In-Person Interviews to be conducted for Employment-Based Adjustment of Status Applicants

September 2017

On August 28, 2017, the USCIS announced that beginning October 1st, the USCIS will begin to phase-in “in-person” interviews for Employment-Based, Adjustment of Status applicants (Form I-485, Application to Register Permanent Residence or Adjust Status).

Many years ago, the USCIS dropped the in-person interview requirement for most Employment-Based, Adjustment of Status applicants as a means to address backlogs in processing times and because Employment-Based Immigrant Visa applicants presented few security concerns. The USCIS has indicated that the change complies with the March 6, 2017 Executive Order 13780, “Protecting the Nation from Foreign Terrorist Entry in the U.S.,” and is part of the USCIS’s comprehensive strategy to further improve the detection and prevention of fraud and to further enhance the integrity of the immigration system. The USCIS has also stated that it is working collaboratively with other federal partners to develop more robust screening and vetting procedures for foreign nationals seeking immigration benefits to reside in the U.S.

Along with Employment-Based Immigration applications, all applicants for refugee/asylee relative petitions (Form I-730, Refugee/Asylee Relative Petition) for beneficiaries who are in the U.S. and are petitioning to join a principal asylee/refugee applicant will now also be interviewed. Beyond these categories, the USCIS is planning an incremental expansion of interviews for other benefit types.

It remains to be seen how many applicants will be required to have an interview, and if implemented en masse, how the USCIS plans to utilize its resources to handle the large new influx of expected cases as well as to train its Examiners on how to make determinations. If implemented en mass, it is certain to create long additional delays in the completion of immigrant visa applications. It is also likely to increase the overall cost of an Adjustment of Status application as applicants will need to continue to file extensions of Advance Parole and Employment Authorization Documents along with additional government filing fees while Adjustment of Status application are pending, perhaps for a much longer period of time.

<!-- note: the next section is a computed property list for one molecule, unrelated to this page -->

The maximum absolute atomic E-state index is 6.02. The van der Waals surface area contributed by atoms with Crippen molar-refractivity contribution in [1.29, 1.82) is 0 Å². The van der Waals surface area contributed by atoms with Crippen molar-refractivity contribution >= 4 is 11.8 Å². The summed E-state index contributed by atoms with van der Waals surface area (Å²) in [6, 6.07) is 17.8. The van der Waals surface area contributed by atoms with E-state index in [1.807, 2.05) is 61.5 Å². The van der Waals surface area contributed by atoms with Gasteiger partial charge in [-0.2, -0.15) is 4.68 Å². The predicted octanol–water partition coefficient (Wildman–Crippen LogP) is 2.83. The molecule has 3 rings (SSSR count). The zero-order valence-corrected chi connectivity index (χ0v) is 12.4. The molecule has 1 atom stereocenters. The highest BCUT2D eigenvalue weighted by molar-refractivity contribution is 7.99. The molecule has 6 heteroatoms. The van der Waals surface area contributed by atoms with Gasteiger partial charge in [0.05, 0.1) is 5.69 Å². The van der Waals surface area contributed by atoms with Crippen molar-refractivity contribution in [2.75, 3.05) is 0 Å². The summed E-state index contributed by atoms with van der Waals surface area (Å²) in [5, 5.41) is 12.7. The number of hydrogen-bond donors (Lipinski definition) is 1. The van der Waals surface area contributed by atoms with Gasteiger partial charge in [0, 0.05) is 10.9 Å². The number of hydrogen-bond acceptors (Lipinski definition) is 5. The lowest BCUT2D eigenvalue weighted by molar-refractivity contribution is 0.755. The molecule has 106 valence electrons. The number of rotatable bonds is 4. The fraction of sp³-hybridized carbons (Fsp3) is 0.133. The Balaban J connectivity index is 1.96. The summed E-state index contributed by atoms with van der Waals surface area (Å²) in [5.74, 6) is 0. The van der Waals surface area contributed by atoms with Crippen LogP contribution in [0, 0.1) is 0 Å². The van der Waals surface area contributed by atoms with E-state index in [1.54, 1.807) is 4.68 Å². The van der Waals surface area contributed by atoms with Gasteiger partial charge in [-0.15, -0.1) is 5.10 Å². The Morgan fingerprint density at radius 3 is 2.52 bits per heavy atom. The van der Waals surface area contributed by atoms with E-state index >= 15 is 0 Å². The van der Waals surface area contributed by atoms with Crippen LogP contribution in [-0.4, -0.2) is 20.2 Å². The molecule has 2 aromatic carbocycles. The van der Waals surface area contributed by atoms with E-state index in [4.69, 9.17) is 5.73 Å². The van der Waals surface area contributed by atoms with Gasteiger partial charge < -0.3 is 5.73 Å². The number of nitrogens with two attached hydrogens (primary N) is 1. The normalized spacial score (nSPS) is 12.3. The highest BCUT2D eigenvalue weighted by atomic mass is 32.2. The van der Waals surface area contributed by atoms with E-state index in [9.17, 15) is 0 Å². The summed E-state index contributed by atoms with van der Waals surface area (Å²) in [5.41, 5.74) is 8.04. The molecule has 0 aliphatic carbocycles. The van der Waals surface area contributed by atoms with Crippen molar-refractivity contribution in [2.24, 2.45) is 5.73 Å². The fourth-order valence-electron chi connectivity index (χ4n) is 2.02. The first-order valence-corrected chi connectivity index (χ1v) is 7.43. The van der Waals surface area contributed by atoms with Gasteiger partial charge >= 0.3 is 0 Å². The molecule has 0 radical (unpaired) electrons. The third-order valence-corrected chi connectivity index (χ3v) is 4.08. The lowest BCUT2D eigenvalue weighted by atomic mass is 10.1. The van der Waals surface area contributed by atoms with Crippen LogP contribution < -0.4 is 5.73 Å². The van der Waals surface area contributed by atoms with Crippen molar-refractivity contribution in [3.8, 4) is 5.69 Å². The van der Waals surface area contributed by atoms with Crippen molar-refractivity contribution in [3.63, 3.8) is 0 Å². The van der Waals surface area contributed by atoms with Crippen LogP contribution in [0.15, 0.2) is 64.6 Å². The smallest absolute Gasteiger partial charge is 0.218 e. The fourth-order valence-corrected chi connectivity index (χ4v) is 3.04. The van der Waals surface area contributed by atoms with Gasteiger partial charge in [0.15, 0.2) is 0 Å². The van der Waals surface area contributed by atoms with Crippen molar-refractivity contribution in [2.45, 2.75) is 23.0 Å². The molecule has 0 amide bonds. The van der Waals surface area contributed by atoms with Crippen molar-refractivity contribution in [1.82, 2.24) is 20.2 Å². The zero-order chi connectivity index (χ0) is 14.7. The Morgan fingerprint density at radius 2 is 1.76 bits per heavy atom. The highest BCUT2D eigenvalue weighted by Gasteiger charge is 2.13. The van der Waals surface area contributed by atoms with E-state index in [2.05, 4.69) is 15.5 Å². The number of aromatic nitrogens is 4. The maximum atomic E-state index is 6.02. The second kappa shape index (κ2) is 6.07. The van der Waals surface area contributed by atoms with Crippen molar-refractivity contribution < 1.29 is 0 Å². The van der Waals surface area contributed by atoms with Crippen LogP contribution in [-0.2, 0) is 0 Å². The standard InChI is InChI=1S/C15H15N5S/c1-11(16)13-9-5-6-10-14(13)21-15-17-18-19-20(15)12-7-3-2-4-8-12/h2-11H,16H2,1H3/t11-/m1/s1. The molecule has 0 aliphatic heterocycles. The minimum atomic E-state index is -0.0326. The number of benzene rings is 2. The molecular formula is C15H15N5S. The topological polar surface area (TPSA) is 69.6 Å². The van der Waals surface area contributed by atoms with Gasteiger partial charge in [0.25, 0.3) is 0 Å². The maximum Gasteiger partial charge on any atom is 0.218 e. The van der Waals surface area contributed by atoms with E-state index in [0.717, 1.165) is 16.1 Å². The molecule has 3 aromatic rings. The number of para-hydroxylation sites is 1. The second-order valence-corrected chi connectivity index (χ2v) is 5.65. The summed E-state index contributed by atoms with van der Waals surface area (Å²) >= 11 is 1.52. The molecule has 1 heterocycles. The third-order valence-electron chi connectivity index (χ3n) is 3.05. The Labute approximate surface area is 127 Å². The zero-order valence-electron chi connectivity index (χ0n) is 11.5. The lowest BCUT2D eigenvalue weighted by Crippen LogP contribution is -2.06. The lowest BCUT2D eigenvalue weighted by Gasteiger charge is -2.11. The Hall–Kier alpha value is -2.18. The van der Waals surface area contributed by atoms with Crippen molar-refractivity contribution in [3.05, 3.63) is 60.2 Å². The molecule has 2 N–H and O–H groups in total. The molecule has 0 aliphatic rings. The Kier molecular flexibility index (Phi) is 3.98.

This client alert is published by Dickinson Wright PLLC to inform our clients and friends of important developments in the field of immigration. The content is informational only and does not constitute legal or professional advice. We encourage you to consult a Dickinson Wright attorney if you have specific questions or concerns relating to any of the topics covered here.

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FOR MORE INFORMATION CONTACT:

Elise S. Levasseur
is a Member in Dickinson Wright’s Troy office. She can be reached at 248.433.7520 or elevasseur@dickinsonwright.com.

Lisa D. Duran is a Member in Dickinson Wright’s Phoenix office. She can be reached at 602.285.5032 or lduran@dickinsonwright.com.

Kathleen Campbell Walker
is a Member in Dickinson Wright’s El Paso office. She can be reached at 915.541.9360 or kwalker@dickinsonwright.com.

Kevin J. Weber is a Partner
in Dickinson Wright’s Toronto office. He can be reached at 416.367.0899 or kweber@dickinsonwright.com.

Christian S. Allen is Of Counsel in Dickinson Wright’s Troy office. He can be reached at 248.433.7299 or callen@dickinsonwright.com.

Heather L. Frayre
is Of Counsel in Dickinson Wright’s El Paso office. She can be reached at 915.541.9370 or hfrayre@dickinsonwright.com.

Suzanne K. Sukkar
is Of Counsel in Dickinson Wright’s Ann Arbor office. She can be reached at 734.623.1694 or ssukkar@dickinsonwright.com.

If you would like a printable version of this Immigration client alert, click here.